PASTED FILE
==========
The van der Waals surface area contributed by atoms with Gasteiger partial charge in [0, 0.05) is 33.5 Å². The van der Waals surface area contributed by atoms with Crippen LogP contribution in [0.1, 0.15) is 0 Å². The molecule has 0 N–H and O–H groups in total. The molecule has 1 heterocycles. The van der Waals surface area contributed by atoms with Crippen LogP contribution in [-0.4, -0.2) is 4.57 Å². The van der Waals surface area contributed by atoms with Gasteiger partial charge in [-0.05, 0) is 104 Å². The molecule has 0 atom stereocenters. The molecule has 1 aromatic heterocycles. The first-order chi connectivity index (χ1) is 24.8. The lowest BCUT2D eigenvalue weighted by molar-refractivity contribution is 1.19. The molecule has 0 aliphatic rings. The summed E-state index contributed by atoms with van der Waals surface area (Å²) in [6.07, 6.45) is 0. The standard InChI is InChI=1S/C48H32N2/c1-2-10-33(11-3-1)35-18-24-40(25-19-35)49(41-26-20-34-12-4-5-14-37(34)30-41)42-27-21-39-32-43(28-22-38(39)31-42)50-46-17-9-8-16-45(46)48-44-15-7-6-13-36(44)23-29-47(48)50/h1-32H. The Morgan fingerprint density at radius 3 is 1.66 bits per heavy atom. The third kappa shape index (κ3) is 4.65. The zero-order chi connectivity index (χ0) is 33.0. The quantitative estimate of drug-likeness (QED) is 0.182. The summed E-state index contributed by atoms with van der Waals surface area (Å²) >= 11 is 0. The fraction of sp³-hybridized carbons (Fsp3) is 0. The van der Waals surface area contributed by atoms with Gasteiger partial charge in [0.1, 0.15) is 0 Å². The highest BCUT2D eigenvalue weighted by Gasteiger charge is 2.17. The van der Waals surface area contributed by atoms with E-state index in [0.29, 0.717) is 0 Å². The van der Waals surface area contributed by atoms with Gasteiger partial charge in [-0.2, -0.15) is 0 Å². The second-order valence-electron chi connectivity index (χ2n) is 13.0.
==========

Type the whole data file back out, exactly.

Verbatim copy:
The van der Waals surface area contributed by atoms with Gasteiger partial charge in [0, 0.05) is 33.5 Å². The van der Waals surface area contributed by atoms with Crippen LogP contribution in [0.1, 0.15) is 0 Å². The molecule has 0 N–H and O–H groups in total. The molecule has 1 heterocycles. The van der Waals surface area contributed by atoms with Crippen LogP contribution in [-0.4, -0.2) is 4.57 Å². The van der Waals surface area contributed by atoms with Gasteiger partial charge in [-0.05, 0) is 104 Å². The molecule has 0 atom stereocenters. The molecule has 1 aromatic heterocycles. The first-order chi connectivity index (χ1) is 24.8. The lowest BCUT2D eigenvalue weighted by molar-refractivity contribution is 1.19. The molecule has 0 aliphatic rings. The summed E-state index contributed by atoms with van der Waals surface area (Å²) in [6.07, 6.45) is 0. The standard InChI is InChI=1S/C48H32N2/c1-2-10-33(11-3-1)35-18-24-40(25-19-35)49(41-26-20-34-12-4-5-14-37(34)30-41)42-27-21-39-32-43(28-22-38(39)31-42)50-46-17-9-8-16-45(46)48-44-15-7-6-13-36(44)23-29-47(48)50/h1-32H. The Morgan fingerprint density at radius 3 is 1.66 bits per heavy atom. The third kappa shape index (κ3) is 4.65. The zero-order chi connectivity index (χ0) is 33.0. The quantitative estimate of drug-likeness (QED) is 0.182. The summed E-state index contributed by atoms with van der Waals surface area (Å²) >= 11 is 0. The fraction of sp³-hybridized carbons (Fsp3) is 0. The van der Waals surface area contributed by atoms with Gasteiger partial charge in [0.1, 0.15) is 0 Å². The highest BCUT2D eigenvalue weighted by Gasteiger charge is 2.17. The van der Waals surface area contributed by atoms with E-state index in [0.29, 0.717) is 0 Å². The van der Waals surface area contributed by atoms with Gasteiger partial charge in [-0.2, -0.15) is 0 Å². The second-order valence-electron chi connectivity index (χ2n) is 13.0.